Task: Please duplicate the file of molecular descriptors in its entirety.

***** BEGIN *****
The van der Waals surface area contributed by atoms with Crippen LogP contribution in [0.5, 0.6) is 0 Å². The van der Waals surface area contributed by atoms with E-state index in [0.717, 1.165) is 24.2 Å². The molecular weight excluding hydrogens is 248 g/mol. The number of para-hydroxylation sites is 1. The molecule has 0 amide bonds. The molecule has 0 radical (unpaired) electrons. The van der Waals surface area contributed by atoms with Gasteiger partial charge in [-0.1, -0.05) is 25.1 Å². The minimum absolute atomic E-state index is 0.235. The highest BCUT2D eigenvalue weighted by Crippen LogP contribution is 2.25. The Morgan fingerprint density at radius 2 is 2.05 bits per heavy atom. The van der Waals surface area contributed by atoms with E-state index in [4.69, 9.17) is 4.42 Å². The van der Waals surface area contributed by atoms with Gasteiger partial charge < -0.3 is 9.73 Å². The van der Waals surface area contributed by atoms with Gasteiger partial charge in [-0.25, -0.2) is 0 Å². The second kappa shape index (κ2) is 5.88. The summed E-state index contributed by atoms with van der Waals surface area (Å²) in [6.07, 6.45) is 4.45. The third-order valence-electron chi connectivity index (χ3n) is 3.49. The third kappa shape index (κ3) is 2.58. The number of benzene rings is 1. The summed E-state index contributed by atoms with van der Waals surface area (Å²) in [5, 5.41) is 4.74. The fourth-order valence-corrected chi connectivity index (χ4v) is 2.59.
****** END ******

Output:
The van der Waals surface area contributed by atoms with Crippen LogP contribution in [0.5, 0.6) is 0 Å². The van der Waals surface area contributed by atoms with E-state index in [0.717, 1.165) is 24.2 Å². The molecular weight excluding hydrogens is 248 g/mol. The number of para-hydroxylation sites is 1. The molecule has 0 amide bonds. The molecule has 0 radical (unpaired) electrons. The van der Waals surface area contributed by atoms with Gasteiger partial charge in [-0.1, -0.05) is 25.1 Å². The minimum absolute atomic E-state index is 0.235. The highest BCUT2D eigenvalue weighted by Crippen LogP contribution is 2.25. The Morgan fingerprint density at radius 2 is 2.05 bits per heavy atom. The van der Waals surface area contributed by atoms with E-state index in [4.69, 9.17) is 4.42 Å². The van der Waals surface area contributed by atoms with Gasteiger partial charge < -0.3 is 9.73 Å². The van der Waals surface area contributed by atoms with Gasteiger partial charge in [-0.25, -0.2) is 0 Å². The second kappa shape index (κ2) is 5.88. The summed E-state index contributed by atoms with van der Waals surface area (Å²) in [6.07, 6.45) is 4.45. The third-order valence-electron chi connectivity index (χ3n) is 3.49. The third kappa shape index (κ3) is 2.58. The number of benzene rings is 1. The summed E-state index contributed by atoms with van der Waals surface area (Å²) in [5, 5.41) is 4.74. The fourth-order valence-corrected chi connectivity index (χ4v) is 2.59.